Papal Rome had traditionally opposed witchcraft in a mild form, although even Pope Sylvester II, was accused of magic. However, the Dominican monk, Thomas Aquinas (d. 1274) eventually began to take such 'scholarship' seriously and had the case against witchcraft confirmed by the highest authority in Christendom - the Pope! Another factor renewed interest in witchcraft during the 1200s - the hunt for Albigensian heretics which led to the establishment of the Inquisition, which spread over Europe. Pope Innocent IV now authorized torture and, under interrogation by Dominican priests, screaming victims were stretched, burned, pierced and broken on fiendish pain machines to make them confess to disbelief and to identify fellow transgressors. Inquisitor Robert le Bourge sent 183 people to the stake in a single week.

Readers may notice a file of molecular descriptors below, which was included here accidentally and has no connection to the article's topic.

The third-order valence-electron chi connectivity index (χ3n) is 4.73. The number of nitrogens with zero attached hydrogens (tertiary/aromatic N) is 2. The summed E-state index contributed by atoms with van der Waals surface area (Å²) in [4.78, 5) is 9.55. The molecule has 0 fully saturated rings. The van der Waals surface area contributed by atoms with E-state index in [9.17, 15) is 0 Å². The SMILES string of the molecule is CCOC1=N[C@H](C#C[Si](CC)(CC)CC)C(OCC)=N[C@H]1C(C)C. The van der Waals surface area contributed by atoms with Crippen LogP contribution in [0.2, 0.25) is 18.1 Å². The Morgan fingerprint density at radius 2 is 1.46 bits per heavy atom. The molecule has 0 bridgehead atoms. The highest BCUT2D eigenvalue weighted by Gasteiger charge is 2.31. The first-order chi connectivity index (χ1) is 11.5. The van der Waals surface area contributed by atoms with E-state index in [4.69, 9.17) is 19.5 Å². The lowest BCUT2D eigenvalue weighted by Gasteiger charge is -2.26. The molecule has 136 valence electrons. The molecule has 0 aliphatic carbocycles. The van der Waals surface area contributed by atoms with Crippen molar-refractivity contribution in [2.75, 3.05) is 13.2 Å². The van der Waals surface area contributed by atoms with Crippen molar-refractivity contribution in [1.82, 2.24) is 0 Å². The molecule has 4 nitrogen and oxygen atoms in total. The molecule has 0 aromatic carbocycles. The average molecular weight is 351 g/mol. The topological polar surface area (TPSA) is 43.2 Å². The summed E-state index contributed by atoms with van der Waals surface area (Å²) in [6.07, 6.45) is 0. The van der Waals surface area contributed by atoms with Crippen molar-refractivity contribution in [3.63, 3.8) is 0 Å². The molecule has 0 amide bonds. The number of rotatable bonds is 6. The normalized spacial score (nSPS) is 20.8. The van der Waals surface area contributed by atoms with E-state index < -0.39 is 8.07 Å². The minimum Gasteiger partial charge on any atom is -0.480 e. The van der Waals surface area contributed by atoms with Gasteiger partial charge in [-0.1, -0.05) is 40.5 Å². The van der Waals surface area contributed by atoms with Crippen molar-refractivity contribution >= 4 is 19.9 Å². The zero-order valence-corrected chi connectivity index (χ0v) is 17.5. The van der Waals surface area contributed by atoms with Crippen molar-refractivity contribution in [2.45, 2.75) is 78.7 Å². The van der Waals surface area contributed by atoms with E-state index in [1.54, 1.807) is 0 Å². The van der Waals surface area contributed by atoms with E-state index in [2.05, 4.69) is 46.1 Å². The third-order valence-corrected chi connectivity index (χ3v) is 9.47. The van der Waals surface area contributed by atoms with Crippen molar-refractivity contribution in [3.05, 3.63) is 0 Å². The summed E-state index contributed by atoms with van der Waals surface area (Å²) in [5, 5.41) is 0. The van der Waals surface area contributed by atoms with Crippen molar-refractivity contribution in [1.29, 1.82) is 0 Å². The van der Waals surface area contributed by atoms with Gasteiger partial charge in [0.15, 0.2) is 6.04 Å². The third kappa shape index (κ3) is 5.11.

The year after Aquinas died, 1275, Hugues de Banyoles, another Dominican and Inquisitor, was trying heretics at Toulouse, the centre of Catharism. Amongst them was a noble, fifty six year old Cathar lady, Angela de la Barthe, who was accused of witchcraft. She became one link between witchcraft and heresy when she 'confessed' under torture that she spent the nights in intercourse with the devil, and that she had given birth to a child with a wolf's head and a serpent's tail, which had to be fed on the flesh of babies stolen by her at night. After judicial sentence the Cathar lady was condemned for having intercourse with the devil, and was burned to death. Carnal intercourse with demons was taken for granted by men like Thomas Aquinas and 'Saint' Bonaventure - although there is not one Scriptural example! From now on convicted witches were increasingly executed as Papal Rome built on the foundations of her scholars. Again, this shows the foolishness of relying on extra-Biblical methods to determine doctrines and truth! The evidence that the Cathars had gone into hiding, but were still active, invented a satanic conspiracy to destroy rivals to Papal Rome. Thus the Papal Roman Catholic Church began the Great Witch Hunt which resulted in Catholics and Protestants alike in Western Europe being gripped by fear of this conspiracy.